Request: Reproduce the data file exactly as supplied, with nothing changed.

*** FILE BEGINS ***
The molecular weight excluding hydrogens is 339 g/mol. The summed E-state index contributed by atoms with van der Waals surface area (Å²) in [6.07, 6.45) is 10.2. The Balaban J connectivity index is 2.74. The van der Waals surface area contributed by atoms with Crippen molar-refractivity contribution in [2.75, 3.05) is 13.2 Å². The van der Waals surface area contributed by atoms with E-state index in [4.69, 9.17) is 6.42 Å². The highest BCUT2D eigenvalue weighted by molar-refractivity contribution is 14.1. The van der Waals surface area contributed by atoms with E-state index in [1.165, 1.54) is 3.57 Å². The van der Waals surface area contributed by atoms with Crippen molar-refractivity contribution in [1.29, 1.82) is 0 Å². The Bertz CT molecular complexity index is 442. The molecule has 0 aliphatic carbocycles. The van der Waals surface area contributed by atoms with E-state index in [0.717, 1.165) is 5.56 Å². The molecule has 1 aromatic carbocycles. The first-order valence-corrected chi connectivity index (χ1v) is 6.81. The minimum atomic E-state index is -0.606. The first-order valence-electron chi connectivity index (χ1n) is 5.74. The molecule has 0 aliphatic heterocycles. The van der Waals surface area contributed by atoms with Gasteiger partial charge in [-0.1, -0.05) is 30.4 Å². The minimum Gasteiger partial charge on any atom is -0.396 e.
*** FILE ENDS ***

The molecular weight excluding hydrogens is 339 g/mol. The summed E-state index contributed by atoms with van der Waals surface area (Å²) in [6.07, 6.45) is 10.2. The Balaban J connectivity index is 2.74. The van der Waals surface area contributed by atoms with Crippen molar-refractivity contribution in [2.75, 3.05) is 13.2 Å². The van der Waals surface area contributed by atoms with E-state index in [4.69, 9.17) is 6.42 Å². The highest BCUT2D eigenvalue weighted by molar-refractivity contribution is 14.1. The van der Waals surface area contributed by atoms with E-state index in [1.165, 1.54) is 3.57 Å². The van der Waals surface area contributed by atoms with Crippen molar-refractivity contribution in [1.29, 1.82) is 0 Å². The Bertz CT molecular complexity index is 442. The molecule has 0 aliphatic carbocycles. The van der Waals surface area contributed by atoms with E-state index in [0.717, 1.165) is 5.56 Å². The molecule has 1 aromatic carbocycles. The first-order valence-corrected chi connectivity index (χ1v) is 6.81. The minimum atomic E-state index is -0.606. The first-order valence-electron chi connectivity index (χ1n) is 5.74. The molecule has 0 aliphatic heterocycles. The van der Waals surface area contributed by atoms with Gasteiger partial charge in [-0.1, -0.05) is 30.4 Å². The minimum Gasteiger partial charge on any atom is -0.396 e.